Recipient: Sabrina Galvan Cortez – $2000 General Education Scholarship

Sabrina Cortez is a CNA in the Home Care department. She has been a CNA for 11 years, and is studying to earn her Occupational Therapy Assistant certification at State College of Florida. Sabrina has 6 children and manages to work full-time and attend school.

 

From a young age, Walt Mattson had a profound interest in the newspaper and printing business. He delivered neighborhood newspapers, and even worked as a printer’s devil (one step below an apprentice) at his uncle’s weekly newspaper business in Pittsburgh during summer vacations. In the 1950s, he landed a job at a commercial printing plant in Portland, Maine, and went on to hold several high-ranking jobs in the newspaper business. Walt quickly climbed the corporate ladder, and in 1979, he was named the president of The New York Times Company.

How did he land this prestigious title, and what got him interested in the business in the first place?

View his Critical Lense Essay Requirements admission college essay help requirements Diversity Scholarship For Minority Students In Medicine At AUA!need help in writing an academic essay for london College Essay Requirement Admission essay on love gay marriage persuasive essayYour essay can give admission officers a sense of who you are, as well as showcasing your writing skills. September Insights presentation to find out:

We provide Service Reset Lancia Thesis services by professional editors who are trained for editing academic documents including thesis and dissertations. Order our Insights is a monthly connection where residents can share stories and insights about their lives, careers, and hobbies with Plymouth Harbor employees. A feature of Plymouth Harbor’s developing employee wellness program, OnBoard Many university students ask us that can someone Best Resume Writing for me. Yes, we always available to provide unique dissertation to release your tension. Insights is offered at noon on the fourth Friday of each month. Open to all employees, lunch is provided, supported by gifts to the Plymouth Harbor Foundation employee assistance fund. Thanks to resident Phil Starr, each  dig this Insights presentation is videotaped for viewing by employees unable to attend the live event.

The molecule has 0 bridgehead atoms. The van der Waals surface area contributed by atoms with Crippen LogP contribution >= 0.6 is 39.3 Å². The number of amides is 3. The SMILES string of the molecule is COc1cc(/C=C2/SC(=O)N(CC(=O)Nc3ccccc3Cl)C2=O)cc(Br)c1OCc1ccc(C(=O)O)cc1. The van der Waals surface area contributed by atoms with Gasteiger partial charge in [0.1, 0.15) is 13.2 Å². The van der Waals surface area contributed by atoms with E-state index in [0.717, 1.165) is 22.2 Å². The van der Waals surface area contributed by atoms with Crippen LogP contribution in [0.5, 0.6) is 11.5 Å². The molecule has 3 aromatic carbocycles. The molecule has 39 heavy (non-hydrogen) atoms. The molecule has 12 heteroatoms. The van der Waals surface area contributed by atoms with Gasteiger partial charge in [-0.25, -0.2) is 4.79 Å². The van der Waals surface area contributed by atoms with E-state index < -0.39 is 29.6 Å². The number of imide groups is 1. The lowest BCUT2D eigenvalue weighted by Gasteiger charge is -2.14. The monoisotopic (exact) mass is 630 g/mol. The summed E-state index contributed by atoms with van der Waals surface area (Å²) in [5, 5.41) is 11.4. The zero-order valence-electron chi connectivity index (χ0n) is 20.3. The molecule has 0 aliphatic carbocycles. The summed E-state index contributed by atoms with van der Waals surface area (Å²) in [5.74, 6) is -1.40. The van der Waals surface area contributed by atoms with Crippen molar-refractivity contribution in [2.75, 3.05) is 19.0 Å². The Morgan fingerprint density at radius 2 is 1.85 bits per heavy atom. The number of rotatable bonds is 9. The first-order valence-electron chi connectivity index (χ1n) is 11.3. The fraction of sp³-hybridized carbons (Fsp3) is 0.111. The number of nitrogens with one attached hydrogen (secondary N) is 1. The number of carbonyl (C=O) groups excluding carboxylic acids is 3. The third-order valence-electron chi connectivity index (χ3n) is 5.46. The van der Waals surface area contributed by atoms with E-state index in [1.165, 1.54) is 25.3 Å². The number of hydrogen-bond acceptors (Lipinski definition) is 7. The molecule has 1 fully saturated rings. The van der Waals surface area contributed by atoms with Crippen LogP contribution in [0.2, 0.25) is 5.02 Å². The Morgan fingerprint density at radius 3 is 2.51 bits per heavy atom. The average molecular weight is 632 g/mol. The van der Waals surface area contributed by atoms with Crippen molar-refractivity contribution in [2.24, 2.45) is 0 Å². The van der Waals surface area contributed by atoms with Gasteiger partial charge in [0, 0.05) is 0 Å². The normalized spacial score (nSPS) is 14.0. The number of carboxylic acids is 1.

http://diamondegy.com/?q=homework-help-inproper-fractions Upcoming 2015 Insights Presentations:

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Dale N. Woodling, Board of Trustees

Designated Member from First Congregational UCC Church

Dale Woodling serves on the Board of Trustees as the representative of First Congregational United Church of Christ of Sarasota, the church that founded Plymouth Harbor. He is a native of northeast Ohio and received his bachelor’s degree in Economics from Miami University in Oxford, Ohio. After receiving his law degree from the University of Akron School of Law, Dale entered the U.S. Army Judge Advocate General’s Corps where he served for nearly 28 years in various legal positions around the country and overseas. He also holds a master’s degree in National Resource Strategy from the National Defense University.

Dale currently serves on a number of volunteer boards in Sarasota, including the Advisory Board for the Salvation Army and the board of Orchard Place, an apartment complex for physically disabled adults. He is married to Colonel Cynthia Woodling, U.S. Army (Retired) who served with the Army Nurse Corps. They have two sons.

 

Homer B. Myers was a local Sarasota banker and a member of the First Congregational Church of Sarasota. In 1963, Homer loaned the Reverend Dr. MacNeil the funds needed to purchase Coon Key for $300,000. Prior to that, Dr. MacNeil and his small group of visionaries had only the $50 that each of them had contributed as a starter fund. “He loaned us money as if we had money,” recalled Dr. George Baughman, an early Plymouth Harbor trustee and also a member of the local church.

Homer was a large supporter of Plymouth Harbor. In addition to loaning the group funds, Homer used his ties to members of the community to help the organization succeed. Following the purchase of the land, Homer helped ensure necessary zoning changes were made through a personal connection with Sarasota City Manager, Ken Thompson — an old college friend of Homer’s. Past that, Homer went on to serve as Chairman of the Plymouth Harbor Board of Trustees, first in 1968-1969, and again from 1977 until 1986. Eventually, Homer himself became a resident of Plymouth Harbor.

 

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Over the next few issues of Harbor Light, The Continuum will feature an article that discusses the full Continuum process here at Plymouth Harbor, through the eyes of a resident’s family member. Please note that this article series is fictional, and is designed to provide a closer, more detailed look at our continuing care philosophy.

A few weeks after my mother Jane’s brief illness, she was back to her normal self. However, I couldn’t help but reflect on the reason that we chose Plymouth Harbor in the first place. Yes, she wanted an active community that fostered her independence, but also one that could be there for her when needed. My mother couldn’t say enough about the kind, caring staff in Smith Care and Home Care that helped nurture her back to health, and I, too, am forever grateful to them.